Diamond Alliances: Baseball at Minnesota’s Lower Sioux Indian Reservation, 1900-1915

By David J. Laliberte.

Published by The Sport Collection

Format Price
Article: Print $US10.00
Article: Electronic $US5.00

Conventional history tells us that relations between Americans of color and American whites at the opening of the twentieth century were adversarial, even cruel. Sports historians have long demonstrated that this racial antagonism extended onto American athletic turfs, where scores of black, Latino, Asian and American Indian athletes battled social derision to compete in sports. Yet underneath this racist pall, Dakota Indians from Minnesota’s Lower Sioux Indian Community and Euro-American residents of Morton, a small farming town adjacent the reservation, quietly played baseball together—even built their baseball communities together—for nearly twenty years. Indeed, interracial partnerships and fluid racial dynamics were hallmarks of turn-of-the-century baseball at Lower Sioux, trends diametrically opposed to the era’s bigoted national sporting scene. Yet in the midst of this inter-ethnic collaboration, Morton whites came to envision distinct advantages they might claim by manipulating Indian baseball to better serve their interests. Thus, besides exploring a remarkable instance of cross-cultural cooperation at one Minnesota Indian reservation, this essay also illuminates the inherent advantages whites held while pursuing interracial sport in the early twentieth century United States.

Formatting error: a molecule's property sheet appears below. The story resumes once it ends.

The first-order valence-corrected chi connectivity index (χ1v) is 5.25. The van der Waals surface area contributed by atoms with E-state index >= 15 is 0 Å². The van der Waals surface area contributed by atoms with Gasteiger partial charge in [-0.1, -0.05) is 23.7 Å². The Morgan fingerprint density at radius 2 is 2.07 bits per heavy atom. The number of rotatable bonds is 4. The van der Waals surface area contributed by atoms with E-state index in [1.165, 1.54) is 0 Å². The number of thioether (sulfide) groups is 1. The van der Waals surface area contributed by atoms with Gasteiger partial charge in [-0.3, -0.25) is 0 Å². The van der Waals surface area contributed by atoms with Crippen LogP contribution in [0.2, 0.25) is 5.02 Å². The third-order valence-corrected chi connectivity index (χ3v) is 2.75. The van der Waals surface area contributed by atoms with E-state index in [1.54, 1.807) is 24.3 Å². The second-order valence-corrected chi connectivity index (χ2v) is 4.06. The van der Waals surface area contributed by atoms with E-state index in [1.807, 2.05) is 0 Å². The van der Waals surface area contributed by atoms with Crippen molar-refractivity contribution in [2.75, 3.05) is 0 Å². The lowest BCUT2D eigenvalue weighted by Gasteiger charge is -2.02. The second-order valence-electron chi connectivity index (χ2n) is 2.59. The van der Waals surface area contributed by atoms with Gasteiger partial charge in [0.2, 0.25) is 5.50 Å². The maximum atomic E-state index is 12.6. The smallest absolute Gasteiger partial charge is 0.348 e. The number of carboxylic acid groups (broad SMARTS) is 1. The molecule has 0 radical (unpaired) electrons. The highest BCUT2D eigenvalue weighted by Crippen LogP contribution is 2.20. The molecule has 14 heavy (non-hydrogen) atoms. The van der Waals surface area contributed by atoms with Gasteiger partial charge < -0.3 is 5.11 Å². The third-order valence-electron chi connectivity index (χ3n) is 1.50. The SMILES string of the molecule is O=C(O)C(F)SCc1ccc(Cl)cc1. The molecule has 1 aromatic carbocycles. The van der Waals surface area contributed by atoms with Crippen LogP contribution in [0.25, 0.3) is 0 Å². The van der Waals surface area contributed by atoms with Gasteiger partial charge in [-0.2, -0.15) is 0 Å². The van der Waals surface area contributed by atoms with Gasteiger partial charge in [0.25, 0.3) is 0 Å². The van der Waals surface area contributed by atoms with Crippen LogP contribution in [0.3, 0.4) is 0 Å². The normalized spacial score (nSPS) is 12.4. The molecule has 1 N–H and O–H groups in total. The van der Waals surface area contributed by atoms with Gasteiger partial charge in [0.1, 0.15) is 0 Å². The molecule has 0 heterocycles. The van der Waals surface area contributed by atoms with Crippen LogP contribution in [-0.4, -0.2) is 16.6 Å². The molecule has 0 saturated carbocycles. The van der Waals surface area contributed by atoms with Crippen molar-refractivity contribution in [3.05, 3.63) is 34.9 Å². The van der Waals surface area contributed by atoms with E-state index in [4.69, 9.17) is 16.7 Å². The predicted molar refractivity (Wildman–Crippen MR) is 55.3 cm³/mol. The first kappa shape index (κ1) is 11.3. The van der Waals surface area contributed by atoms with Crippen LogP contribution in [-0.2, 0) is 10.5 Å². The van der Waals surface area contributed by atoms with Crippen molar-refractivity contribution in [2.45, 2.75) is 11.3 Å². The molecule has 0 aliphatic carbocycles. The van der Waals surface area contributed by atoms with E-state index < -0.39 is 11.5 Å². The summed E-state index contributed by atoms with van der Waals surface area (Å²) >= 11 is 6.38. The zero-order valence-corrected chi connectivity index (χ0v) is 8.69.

Keywords: History, Race, American Indians, Baseball, United States, Minnesota

The International Journal of Sport and Society, Volume 3, Issue 4, pp.31-48. Article: Print (Spiral Bound). Article: Electronic (PDF File; 396.262KB).

David J. Laliberte

Adjunct Instructor of History, St. Cloud State University, St. Cloud, Minnesota, USA

David Laliberte is an adjunct instructor of history at St. Cloud State University, Minnesota, USA. Specializing in race and sports in the early twentieth century United States and in American Indian history in Minnesota, his essays have appeared in NINE: A Journal of Baseball History and Culture, in Minnesota History, and in The History Teacher. His current research explores the cultural interplay between baseball and lacrosse at early 20th century White Earth Indian reservation in northwestern Minnesota.